So come on a journey through the Warrington section of Sankey Valley from north
to south and west, not forgetting the Sankey Canal page for more history.
The area around Winwick Maintenance Yard.
The canal flowed through the section that is now filled in and covered with grass
The maintenance yard was a hive of activity from 1841 when it was built. Boats were repaired and other repair jobs were completed.
Across the canal the dry dock was also used. Boats a lock gate was opened and the footbridge was opened. Once the boat was in the dry dock a culvert at the side was opened and the water drained from the dock so work repairs could be done on the vessels.
Further along there was another lock to allow the boats to continue north. The filled-in remains can be seen on the opposite side of the M62 motorway.
The maintenance yard workshop, built in 1841
and still in use today for another business
Walking south we approach Dallam, passing the former Hulme Lock.
When the railways came, the canals went into a long decline and the Sankey Canal was officially closed in 1963. Today the local authorities of Warrington, St. Helens and Halton, along with the Sankey Canal Restoration Society (SCARS), are developing the Sankey Canal Trail as a 15-mile greenway, along with Hulme Lock, situated immediately south of the M62. The area around the lock was completely infilled in 1974.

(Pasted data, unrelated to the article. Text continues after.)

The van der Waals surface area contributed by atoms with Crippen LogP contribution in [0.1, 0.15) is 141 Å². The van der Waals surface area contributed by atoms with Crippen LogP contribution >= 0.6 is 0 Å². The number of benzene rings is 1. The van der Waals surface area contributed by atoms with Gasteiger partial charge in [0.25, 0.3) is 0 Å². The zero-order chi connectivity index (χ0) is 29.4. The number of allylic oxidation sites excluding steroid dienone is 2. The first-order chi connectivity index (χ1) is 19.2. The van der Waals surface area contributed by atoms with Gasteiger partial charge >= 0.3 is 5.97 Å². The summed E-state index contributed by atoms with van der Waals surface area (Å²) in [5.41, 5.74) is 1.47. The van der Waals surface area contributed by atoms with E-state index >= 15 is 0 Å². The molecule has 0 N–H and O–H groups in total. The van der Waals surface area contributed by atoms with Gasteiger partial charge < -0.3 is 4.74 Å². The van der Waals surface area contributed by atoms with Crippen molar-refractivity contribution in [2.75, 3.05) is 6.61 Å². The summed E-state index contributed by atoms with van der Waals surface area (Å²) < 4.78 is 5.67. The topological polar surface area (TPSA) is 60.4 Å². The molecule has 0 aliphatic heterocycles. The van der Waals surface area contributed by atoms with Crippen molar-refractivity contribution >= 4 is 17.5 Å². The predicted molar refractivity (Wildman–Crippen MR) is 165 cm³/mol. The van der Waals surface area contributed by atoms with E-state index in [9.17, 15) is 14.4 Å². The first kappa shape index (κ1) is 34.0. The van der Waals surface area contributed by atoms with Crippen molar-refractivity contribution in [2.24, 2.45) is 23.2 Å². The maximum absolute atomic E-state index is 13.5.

SCARS, in partnership with the Ranger Service, have partially excavated the lock chamber; refurbished the dry dock and uncovered the foundations of the lock keepers cottage. The whole Hulme Lock site is being developed as a heritage feature, with regular workdays taking place.
Click to link to the SCARS website. Also check out On The Waterfront for more on the history of the canal.
You can see the remains of the lock and lockkeeper’s cottage
The route of the canal (centre, right) with the path to the lockkeeper’s cottage on the left
Remains of the cottage
The name Dallam means ‘valley meadow’
Stanners Pool is named after Dave Stanner, a Dallam resident who is no longer with us. It is stocked with a variety of fish, including rudd, bream, carp, gudgeon and perch. In my senior school days in the second half of the 1970s, the canal banks formed part of our cross-country route from Bewsey Lock to what is now the A574 Cromwell Avenue near Callands, doubling back through Callands Farm fields and Bewsey Woods.